on their memorization and performance outside of school. Students should have their poems
completely memorized and be able to recite without using a page by the end of the week.
(15 minutes per day)
2 Implement the writing exercises and lesson plans. While reserving a portion of each class period
for recitation practice, you might offer a more complete poetry unit that includes creative writing
elements, using the provided lessons. (1-5 full classes, optional)
3 Hold the classroom recitation contests at the end of the week. (1-2 full classes)
1 Winners of the classroom contests will prepare two poems for recitation, and will compete
in the school-wide competition at the end of this week. (1 hour)
NATIONAL RECITATION CONTEST 13
All evaluation criteria can be adjusted to accommodate students with disabilities. If an element
of evaluation cannot apply to a contestant, you may remove it from the score sheet and average the
applicable scores rather than add them. Additional guidance on implementing Poetry Out Loud for
students with disabilities is available on the website, www.poetryoutIoud.org.
Project to the audience. You want to capture the
attention of everyone, including the people in the
Perform at a natural pace. People may speak
or express themselves too quickly when they are
nervous, which can make a performance difficult
to understand. Speak slowly, but not so slowly
that the language sounds unnatural or awkward.
Avoid monotone recitation. If you sound bored,
you will project that boredom onto the audience.
However, too much enthusiasm can make your
performance seem insincere.
POSTURE AND PRESENCE
Use good posture and be attentive.
EVIDENCE OF UNDERSTANDING
Be sure you know the meaning and correct
pronunciation of every word and line in your
poem. If you are unsure about something, it
will be apparent to the audience. Don't hesitate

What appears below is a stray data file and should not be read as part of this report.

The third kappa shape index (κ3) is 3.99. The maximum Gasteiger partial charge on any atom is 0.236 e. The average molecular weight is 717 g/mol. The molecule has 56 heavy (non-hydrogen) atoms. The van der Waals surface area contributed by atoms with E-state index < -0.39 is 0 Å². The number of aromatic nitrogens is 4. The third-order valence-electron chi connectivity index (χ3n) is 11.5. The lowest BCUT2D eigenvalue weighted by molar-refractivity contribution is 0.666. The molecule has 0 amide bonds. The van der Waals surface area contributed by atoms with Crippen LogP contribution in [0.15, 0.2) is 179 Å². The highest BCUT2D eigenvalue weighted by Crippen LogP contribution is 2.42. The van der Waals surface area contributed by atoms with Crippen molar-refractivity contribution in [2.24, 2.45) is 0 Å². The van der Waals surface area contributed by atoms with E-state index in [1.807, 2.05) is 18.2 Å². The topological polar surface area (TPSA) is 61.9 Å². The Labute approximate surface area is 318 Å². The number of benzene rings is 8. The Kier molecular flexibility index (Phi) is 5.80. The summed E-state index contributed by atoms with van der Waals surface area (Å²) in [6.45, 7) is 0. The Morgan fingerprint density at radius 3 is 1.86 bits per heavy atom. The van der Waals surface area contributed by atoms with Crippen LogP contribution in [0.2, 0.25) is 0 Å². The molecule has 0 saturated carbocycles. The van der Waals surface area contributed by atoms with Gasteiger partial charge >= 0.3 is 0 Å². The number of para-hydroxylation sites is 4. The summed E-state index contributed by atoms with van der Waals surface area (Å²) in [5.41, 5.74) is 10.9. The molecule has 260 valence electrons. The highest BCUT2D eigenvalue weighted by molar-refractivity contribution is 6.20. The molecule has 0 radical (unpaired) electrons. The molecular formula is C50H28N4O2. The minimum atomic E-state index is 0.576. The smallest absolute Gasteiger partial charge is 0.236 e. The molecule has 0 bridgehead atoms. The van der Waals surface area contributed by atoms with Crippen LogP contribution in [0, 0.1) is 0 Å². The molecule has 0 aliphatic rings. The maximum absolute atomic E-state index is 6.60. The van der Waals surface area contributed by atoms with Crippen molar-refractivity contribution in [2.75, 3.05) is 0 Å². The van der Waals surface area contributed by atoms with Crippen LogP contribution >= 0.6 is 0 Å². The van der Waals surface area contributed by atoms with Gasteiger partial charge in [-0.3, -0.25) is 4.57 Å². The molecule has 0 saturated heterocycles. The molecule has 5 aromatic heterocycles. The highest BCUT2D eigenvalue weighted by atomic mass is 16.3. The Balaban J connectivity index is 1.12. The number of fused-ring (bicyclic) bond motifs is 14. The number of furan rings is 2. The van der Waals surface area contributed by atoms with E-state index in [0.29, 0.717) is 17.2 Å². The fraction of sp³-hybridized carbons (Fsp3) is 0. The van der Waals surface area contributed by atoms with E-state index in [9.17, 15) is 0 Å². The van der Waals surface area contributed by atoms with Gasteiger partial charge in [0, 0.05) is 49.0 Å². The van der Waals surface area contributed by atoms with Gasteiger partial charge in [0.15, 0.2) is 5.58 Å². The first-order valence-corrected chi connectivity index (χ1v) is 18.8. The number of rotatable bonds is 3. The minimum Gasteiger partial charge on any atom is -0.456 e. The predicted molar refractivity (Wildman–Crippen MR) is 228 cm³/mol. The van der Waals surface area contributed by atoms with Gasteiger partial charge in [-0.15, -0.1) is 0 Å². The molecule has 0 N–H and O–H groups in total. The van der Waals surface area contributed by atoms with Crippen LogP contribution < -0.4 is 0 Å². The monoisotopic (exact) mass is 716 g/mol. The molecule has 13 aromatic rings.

to ask your teacher for help.
Make sure you know how to pronounce or sign
every word in your poem. Articulate.
Depending on the poem, gestures and some
amount of movement may be appropriate
and should be encouraged, as long as they are
Engage your audience. Look them in the eye.
If you have trouble with that, focus past them to
the far wall, but try not to keep your head down.
LEVEL OF DIFFICULTY
The difficulty of the poem you perform will be
gauged, taking into account length, diction, and
density of language. It is strongly recommended
that students who compete beyond the classroom
level select poems of various style, time period,
and voice. That diversity of selection will offer a
richer and more complete performance.
Contest judges will evaluate the overall success
of your performance.
A separate judge will mark missed or incorrect
words made during the recitation. If you rely on
the Prompter too much, points may be subtracted
from your accuracy score. (As many as four
points may be subtracted.)
A note to students on interpretation: Listen
to the track on the audio CD in which poet
David Mason introduces Yeats' "The Lake Isle
of Innisfree." In his comments, he advises you
to think about how you should interpret the
tone and volume and voice of your poem. Is it
a quiet poem? Is it a boisterous poem? Should it
be read more quickly or slowly, with a happy
or mournful tone? Your interpretation will be
different for each poem, and it is a crucial
element of your performance.
14 POETRY OUT LOUD
CONTEST EVALUATION SHEET
NAME OF PERFORMER
TITLE OF POEM
Posture and Presence
Evidence of Understanding